Remove bowl from mixer and using a wooden spoon add as much of the remaining flour in order to form a cohesive ball. Dump the mixture onto a floured surface and knead the dough for 8-10 minutes, adding the remaining flour until it forms a soft and smooth ball.

Place into a lightly greased bowl and make sure the ball is covered with oil on all sides. Cover with plastic wrap and a towel and let rise until doubled, about 45-60 minutes.

Meringue & Filling

  • 3 egg whites, at room temperature
  • 1/2 cup sugar
  • 1/2 tsp vanilla extract
  • 4 oz chocolate, chopped roughly
  • 1/2 cup sugar
  • 2 tbsp cinnamon

In a VERY clean stand mixer with the beater attachment, add the egg whites and beat on low for 30 seconds. Increase the speed to as high as your stand mixer will go. Once the egg mixture begins to bubble and foam slightly add the vanilla extract. 1 tbsp at a time add the sugar until incorporated and stiff peaks form.

In a separate bowl, combine the sugar and cinnamon and stir to combine. Set both aside

When the dough is ready punch it down a little and dump onto a floured surface and divide into 2 mounds. Roll each mound into about a 10×20″ rectangle. For each roll, dump half of the meringue mixture, followed by half the cinnamon sugar, and half of the chopped chocolate. Roll it up the long way until it forms a long roll and pinch the ends.

Gently transfer to a lined baking sheet and join the two ends to form a circle, making sure the pinched side is facing down. Using scissors, cut deeply into the roll every inch or so. The deeper you snip the better! I don’t think I snipped mine nearly as deep as I should have!

Cover with plastic wrap and a towel and let rise an additional 45-60 minutes.

Towards the end of the rising time, preheat oven to 350. Mix up an egg wash (I didn’t have any whole eggs left so I combined 2 leftover egg yolks and some water. Worked out beautifully!) and slather it onto the rolls. Sprinkle additional cinnamon sugar if you wish.

Bake for 25-30 minutes, turning once, until the top is golden brown.



Daring Baker’s: Panna Cotta & Florentine Cookies

27 Feb

As you are reading this I am probably having a fabulous time in San Francisco (And getting ready to head to Lake Tahoe for snowboarding and snow tubing and other fun stuff!), so I’d like to make you feel better by showing you this fabulous panna cotta I made for Daring Baker’s.

When I tasted this panna cotta, it tasted EXACTLY like a melted vanilla milkshake. You can really taste when you are using vanilla beans and vanilla extract, there’s just that extra OMPH of vanilla flavor. Now, if you don’t like melted vanilla milkshake then there is probably something wrong with you.

To be honest, the panna cotta was a little on the extra jiggly side, but I think it was still a success for it being my first time! If you want your panna cotta to be extra creamy, substitute the half and half with heavy cream.

Then, pairing the panna with these beautiful florentine cookies? Oh man, that’s just way too much. I originally wanted to make these into round cookies, however the cookie dough was a little too runny and basically turned into one big sheet by the time I took it out of the oven. Oops? Well, the important thing is that they still tasted fabulous.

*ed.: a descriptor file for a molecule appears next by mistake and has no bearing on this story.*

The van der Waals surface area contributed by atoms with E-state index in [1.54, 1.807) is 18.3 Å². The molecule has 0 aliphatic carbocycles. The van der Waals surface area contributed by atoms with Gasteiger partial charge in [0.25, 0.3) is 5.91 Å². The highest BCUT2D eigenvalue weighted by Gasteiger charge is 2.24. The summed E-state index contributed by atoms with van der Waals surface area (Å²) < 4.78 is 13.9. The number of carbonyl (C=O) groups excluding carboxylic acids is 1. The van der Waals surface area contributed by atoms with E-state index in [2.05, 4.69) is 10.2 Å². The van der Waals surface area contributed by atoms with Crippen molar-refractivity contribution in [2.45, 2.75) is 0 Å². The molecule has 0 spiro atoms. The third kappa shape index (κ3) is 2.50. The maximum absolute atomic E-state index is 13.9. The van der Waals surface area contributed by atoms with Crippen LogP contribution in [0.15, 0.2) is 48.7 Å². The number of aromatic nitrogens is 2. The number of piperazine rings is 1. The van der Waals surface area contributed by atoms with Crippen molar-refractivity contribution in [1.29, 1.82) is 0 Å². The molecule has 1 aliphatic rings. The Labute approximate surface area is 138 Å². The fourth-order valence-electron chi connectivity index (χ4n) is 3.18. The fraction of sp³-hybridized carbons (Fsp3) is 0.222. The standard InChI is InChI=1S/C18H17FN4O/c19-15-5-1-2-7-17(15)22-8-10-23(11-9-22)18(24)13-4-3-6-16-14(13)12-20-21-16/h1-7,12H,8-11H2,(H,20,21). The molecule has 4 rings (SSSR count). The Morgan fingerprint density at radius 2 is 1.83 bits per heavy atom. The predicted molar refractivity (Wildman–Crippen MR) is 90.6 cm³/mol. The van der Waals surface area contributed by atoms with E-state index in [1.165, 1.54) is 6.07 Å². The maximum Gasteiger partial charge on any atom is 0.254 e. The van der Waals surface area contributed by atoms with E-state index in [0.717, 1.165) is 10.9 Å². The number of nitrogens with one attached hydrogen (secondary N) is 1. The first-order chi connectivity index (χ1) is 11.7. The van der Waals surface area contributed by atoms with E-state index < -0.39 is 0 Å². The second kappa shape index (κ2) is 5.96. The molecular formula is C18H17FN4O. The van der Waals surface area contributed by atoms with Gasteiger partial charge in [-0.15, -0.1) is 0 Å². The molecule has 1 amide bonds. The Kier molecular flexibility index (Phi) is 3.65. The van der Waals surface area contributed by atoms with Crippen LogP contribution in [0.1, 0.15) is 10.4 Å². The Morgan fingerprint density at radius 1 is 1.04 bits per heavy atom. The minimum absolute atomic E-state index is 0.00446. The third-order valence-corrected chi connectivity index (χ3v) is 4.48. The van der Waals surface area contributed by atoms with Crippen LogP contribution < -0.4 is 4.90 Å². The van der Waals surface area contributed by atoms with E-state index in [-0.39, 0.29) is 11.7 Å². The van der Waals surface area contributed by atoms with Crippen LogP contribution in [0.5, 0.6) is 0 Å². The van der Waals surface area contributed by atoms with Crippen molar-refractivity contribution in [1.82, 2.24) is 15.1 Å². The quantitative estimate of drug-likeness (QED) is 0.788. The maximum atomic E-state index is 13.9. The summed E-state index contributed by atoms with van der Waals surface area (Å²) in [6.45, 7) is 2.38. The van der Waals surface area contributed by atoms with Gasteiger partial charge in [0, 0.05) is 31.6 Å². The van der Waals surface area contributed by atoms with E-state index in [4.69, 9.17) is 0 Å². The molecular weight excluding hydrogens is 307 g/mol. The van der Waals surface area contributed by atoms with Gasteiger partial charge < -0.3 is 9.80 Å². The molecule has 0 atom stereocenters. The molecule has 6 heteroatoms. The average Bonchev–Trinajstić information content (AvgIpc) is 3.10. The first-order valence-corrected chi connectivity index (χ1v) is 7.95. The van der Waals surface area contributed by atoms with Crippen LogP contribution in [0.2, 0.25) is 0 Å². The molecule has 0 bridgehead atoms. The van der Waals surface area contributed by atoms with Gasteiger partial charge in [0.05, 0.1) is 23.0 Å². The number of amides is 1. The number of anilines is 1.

The February 2011 Daring Bakers’ challenge was hosted by Mallory from A Sofa in the Kitchen. She chose to challenge everyone to make Panna Cotta from a Giada De Laurentiis recipe and Nestle Florentine Cookies.

Florentine Cookies

As seen on Food Network

  • 2.5oz sliced, blanched almonds
  • 1.5 tbsp all purpose flour
  • 1 tbsp grated orange zest
  • 1/8 tsp salt
  • 1/2 cup sugar
  • 1 tbsp half and half
  • 1 tbsp honey
  • 2.5 tbsp unsalted butter
  • 1/4 tsp vanilla extract
  • 2 oz dark chocolate
  • 3 oz semi-sweet chocolate chips

Preheat oven to 350 degrees. Line a baking sheet with parchment paper.

In a food processor add the almonds and pulse until finely chopped. Stir together the nuts, flour, orange zest and salt in another mixing bowl.

Put the sugar, half and half, honey and butter in a small sauce pan. Cook over medium heat, stirring occasionally until it comes to a roiling boil. Continue to boil for 1 minute. Remove from heat and stir in the vanilla, then pour into the almond mixture and stir to combine.

Pour the mixture onto the baking sheet and spread evenly. Bake 10-11 minutes, turning pan once, until golden brown.

Let cool for 10 minutes, then using a sharp knife, cut into about 15 pieces. If some of them break, that’s ok!

While they are cooling, fill a small saucepan with water and bring to a simmer. Combine the chocolates and melt until smooth. Once the cookies are cool, place about 1-2 tsp of chocolate on every other cookie and then sandwich them with the other plain cookie. If you want, drizzle more chocolate on top and on any broken pieces. Let them dry completely on a wire rack.

Panna Cotta

As seen on Food & Wine

  • 2 cups half and half
  • 1/4 cup sugar
  • 1/2 vanilla bean, insides scraped
  • 1 1/8 tsp gelatin
  • 1/5 tbsp water

In a small saucepan, combine the half and half, sugar and vanilla bean. Bring the mixture to just a simmer over medium heat. Remove from heat, cover and steep for 15 minutes.

Meanwhile, in a small bowl, sprinkle the gelatin over the water and let stand until evenly moistened, about 5 minutes.

Uncover the cream mixture, and reheat over medium high heat to just a simmer again. Remove from heat, and stir in the gelatin until dissolved. Remove the vanilla bean. Pour the mixture into ramekins and let cool to room temperature. Cover with plastic wrap and refrigerate for at least 3 hours.